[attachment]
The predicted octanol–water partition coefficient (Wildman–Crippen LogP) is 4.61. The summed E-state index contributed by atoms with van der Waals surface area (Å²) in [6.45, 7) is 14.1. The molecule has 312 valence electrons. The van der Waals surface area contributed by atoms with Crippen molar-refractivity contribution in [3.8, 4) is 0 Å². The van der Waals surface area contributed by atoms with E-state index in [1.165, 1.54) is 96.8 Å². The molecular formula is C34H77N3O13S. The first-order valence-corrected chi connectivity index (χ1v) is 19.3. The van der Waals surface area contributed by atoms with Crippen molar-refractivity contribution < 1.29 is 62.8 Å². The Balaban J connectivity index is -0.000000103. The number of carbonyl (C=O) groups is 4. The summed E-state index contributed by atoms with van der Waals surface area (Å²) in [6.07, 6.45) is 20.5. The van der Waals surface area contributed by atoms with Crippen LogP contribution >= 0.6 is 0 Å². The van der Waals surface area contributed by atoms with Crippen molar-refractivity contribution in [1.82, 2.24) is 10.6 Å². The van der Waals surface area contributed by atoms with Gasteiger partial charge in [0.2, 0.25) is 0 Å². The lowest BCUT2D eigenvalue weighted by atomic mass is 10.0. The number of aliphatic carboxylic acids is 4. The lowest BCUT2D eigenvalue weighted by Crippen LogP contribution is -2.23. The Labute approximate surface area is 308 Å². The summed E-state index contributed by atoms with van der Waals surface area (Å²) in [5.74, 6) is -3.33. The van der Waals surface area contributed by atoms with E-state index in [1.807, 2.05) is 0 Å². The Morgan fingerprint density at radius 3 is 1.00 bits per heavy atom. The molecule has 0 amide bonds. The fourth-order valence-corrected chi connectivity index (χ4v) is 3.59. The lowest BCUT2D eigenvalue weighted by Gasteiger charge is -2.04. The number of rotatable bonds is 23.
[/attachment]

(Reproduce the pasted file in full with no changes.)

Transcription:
The predicted octanol–water partition coefficient (Wildman–Crippen LogP) is 4.61. The summed E-state index contributed by atoms with van der Waals surface area (Å²) in [6.45, 7) is 14.1. The molecule has 312 valence electrons. The van der Waals surface area contributed by atoms with Crippen molar-refractivity contribution in [3.8, 4) is 0 Å². The van der Waals surface area contributed by atoms with E-state index in [1.165, 1.54) is 96.8 Å². The molecular formula is C34H77N3O13S. The first-order valence-corrected chi connectivity index (χ1v) is 19.3. The van der Waals surface area contributed by atoms with Crippen molar-refractivity contribution < 1.29 is 62.8 Å². The Balaban J connectivity index is -0.000000103. The number of carbonyl (C=O) groups is 4. The summed E-state index contributed by atoms with van der Waals surface area (Å²) in [6.07, 6.45) is 20.5. The van der Waals surface area contributed by atoms with Crippen LogP contribution >= 0.6 is 0 Å². The van der Waals surface area contributed by atoms with Crippen molar-refractivity contribution in [1.82, 2.24) is 10.6 Å². The van der Waals surface area contributed by atoms with Gasteiger partial charge in [0.2, 0.25) is 0 Å². The lowest BCUT2D eigenvalue weighted by atomic mass is 10.0. The number of aliphatic carboxylic acids is 4. The lowest BCUT2D eigenvalue weighted by Crippen LogP contribution is -2.23. The Labute approximate surface area is 308 Å². The summed E-state index contributed by atoms with van der Waals surface area (Å²) in [5.74, 6) is -3.33. The van der Waals surface area contributed by atoms with E-state index in [1.807, 2.05) is 0 Å². The Morgan fingerprint density at radius 3 is 1.00 bits per heavy atom. The molecule has 0 amide bonds. The fourth-order valence-corrected chi connectivity index (χ4v) is 3.59. The lowest BCUT2D eigenvalue weighted by Gasteiger charge is -2.04. The number of rotatable bonds is 23.